Abdominal fat quantity and distribution in women with polycystic ovary syndrome and extent of its relation to insulin resistance.

Giovam Battista Rini, Enrico Carmina, Pasquale Mansueto, Salvatore Bucchieri, Francesco Orio, Antonio Del Puente, Antonella Esposito

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197 Citazioni (Scopus)

Abstract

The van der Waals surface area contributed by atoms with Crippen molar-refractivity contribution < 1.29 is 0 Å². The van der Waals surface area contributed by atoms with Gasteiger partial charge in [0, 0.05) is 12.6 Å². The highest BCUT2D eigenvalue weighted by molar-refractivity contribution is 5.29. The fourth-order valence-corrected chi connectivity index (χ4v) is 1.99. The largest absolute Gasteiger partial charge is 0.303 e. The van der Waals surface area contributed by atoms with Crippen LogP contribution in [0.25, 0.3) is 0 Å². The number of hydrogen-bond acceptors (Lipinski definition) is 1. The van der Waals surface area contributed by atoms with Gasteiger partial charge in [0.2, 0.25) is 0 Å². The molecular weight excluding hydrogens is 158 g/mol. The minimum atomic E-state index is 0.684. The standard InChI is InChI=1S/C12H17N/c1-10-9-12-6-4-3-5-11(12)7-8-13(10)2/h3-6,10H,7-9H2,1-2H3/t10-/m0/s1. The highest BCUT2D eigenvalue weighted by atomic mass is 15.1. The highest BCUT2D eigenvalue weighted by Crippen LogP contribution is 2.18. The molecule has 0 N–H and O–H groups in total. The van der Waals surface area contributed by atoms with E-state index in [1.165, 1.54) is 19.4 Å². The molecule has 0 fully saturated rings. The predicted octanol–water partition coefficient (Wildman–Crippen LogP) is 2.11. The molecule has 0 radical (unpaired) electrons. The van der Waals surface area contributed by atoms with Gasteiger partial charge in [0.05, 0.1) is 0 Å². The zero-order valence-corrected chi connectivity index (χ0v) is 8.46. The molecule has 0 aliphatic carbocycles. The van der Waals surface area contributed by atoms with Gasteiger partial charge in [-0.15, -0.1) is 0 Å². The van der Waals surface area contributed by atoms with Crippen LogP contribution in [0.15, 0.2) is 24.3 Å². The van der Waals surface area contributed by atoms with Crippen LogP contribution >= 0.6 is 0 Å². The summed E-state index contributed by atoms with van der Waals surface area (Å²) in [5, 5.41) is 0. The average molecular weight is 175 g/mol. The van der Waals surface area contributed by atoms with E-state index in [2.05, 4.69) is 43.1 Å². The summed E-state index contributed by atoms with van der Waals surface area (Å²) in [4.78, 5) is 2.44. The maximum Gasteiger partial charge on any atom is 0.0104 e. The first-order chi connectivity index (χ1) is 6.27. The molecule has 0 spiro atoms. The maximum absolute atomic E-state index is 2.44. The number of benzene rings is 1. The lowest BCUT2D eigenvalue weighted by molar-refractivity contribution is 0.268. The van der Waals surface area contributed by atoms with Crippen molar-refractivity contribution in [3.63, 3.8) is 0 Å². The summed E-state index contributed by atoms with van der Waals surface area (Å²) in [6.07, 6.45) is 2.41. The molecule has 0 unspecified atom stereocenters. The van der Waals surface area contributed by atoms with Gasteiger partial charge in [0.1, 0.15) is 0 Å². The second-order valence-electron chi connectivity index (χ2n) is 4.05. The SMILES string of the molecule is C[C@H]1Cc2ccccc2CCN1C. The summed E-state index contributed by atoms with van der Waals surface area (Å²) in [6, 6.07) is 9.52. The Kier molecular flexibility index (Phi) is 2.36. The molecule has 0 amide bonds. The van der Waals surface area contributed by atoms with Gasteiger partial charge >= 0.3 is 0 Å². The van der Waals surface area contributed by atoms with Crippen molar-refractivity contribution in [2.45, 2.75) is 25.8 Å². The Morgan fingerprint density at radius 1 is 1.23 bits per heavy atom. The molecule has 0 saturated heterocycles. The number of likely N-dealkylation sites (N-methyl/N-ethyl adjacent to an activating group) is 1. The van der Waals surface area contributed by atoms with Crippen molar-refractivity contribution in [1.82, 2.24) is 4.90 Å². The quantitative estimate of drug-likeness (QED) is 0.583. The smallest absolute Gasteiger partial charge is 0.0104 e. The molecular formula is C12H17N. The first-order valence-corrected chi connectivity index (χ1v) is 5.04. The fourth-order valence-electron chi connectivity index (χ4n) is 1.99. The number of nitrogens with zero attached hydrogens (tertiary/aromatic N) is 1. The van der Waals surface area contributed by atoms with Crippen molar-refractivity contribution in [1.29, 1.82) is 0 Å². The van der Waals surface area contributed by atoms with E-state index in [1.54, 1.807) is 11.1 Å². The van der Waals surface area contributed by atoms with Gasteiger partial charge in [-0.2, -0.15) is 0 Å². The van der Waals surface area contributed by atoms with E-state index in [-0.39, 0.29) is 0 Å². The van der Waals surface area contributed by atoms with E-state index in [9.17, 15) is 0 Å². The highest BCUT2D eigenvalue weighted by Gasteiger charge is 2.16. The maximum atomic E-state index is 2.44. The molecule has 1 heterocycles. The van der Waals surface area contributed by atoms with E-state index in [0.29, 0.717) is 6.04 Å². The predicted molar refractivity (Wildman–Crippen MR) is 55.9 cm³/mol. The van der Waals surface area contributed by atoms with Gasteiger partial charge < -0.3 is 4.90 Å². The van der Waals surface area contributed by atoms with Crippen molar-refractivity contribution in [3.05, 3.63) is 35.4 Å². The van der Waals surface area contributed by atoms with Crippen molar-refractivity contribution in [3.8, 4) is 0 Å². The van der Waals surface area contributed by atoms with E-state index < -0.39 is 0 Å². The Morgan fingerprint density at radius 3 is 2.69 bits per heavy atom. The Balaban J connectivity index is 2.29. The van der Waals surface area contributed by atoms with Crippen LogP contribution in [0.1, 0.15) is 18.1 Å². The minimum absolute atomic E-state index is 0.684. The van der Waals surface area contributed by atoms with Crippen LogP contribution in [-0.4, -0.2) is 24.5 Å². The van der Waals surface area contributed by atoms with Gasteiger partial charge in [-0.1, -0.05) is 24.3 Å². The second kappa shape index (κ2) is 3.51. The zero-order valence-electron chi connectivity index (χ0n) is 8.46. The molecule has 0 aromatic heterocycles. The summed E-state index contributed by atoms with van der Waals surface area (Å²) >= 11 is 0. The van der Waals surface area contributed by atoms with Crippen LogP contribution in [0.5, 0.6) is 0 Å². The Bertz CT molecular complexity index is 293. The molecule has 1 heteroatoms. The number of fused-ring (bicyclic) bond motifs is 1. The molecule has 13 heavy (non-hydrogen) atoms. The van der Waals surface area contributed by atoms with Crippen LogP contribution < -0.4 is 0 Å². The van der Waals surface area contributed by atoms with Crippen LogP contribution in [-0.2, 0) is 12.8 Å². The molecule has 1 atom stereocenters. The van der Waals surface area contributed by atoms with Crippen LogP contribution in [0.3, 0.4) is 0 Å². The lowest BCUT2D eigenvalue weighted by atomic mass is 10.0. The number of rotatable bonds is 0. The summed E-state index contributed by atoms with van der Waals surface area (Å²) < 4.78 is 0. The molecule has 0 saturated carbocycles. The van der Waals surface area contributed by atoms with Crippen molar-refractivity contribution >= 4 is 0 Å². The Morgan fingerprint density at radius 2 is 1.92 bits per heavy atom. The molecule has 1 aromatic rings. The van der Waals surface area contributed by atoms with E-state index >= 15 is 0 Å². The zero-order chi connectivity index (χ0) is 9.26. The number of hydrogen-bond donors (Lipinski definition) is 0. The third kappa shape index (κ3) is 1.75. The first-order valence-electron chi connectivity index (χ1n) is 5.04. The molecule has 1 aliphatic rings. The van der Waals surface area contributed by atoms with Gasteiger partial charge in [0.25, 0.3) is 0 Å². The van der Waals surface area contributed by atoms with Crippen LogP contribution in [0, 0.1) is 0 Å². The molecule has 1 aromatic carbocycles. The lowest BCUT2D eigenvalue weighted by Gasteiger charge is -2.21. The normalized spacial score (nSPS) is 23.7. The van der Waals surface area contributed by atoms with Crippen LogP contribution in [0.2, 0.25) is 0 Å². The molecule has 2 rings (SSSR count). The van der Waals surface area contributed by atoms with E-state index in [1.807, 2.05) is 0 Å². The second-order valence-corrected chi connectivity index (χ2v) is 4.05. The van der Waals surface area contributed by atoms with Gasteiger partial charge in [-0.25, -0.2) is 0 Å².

CONTEXT: Increased abdominal fat has been linked to insulin resistance and increased cardiovascular risk. Because many patients with polycystic ovary syndrome (PCOS) present abdominal obesity, it may be the cause of insulin resistance in this disorder. SETTING: Fat quantity and distribution were evaluated by dual x-ray absorptiometry at the Departments of Clinical Medicine at the University of Palermo and the University of Naples, Italy. PATIENTS: A total of 110 patients with PCOS and 112 weight-matched controls were studied. Anthropometric data, blood glucose, serum insulin, and testosterone were evaluated. Total, trunk, and central abdominal fat quantity were measured by total-body dual x-ray absorptiometry. RESULTS: Compared with weight-matched controls, patients with PCOS had similar quantity of total and trunk fat but higher quantity of central abdominal fat. This difference was not observed when comparing obese PCOS and obese controls but depended on differences between overweight and normoweight patients and controls. All obese subjects, independently of having PCOS or not, had increased central abdominal fat. The same parameter was increased in 71% of overweight PCOS, 50% of overweight controls, and 30% of normoweight PCOS patients. PCOS patients with increased central abdominal fat had significantly higher (P < 0.01) insulin levels and significantly reduced (P < 0.01) insulin sensitivity than controls with similar quantities of central abdominal fat. Overweight PCOS patients with normal abdominal fat had significantly higher (P < 0.05) insulin levels and significantly reduced (P < 0.05) insulin sensitivity than overweight controls with normal abdominal fat. CONCLUSIONS: Most obese subjects, independent of being affected by PCOS, have an abdominal form of obesity. However, abdominal fat excess may not be the only determinant of insulin resistance in PCOS.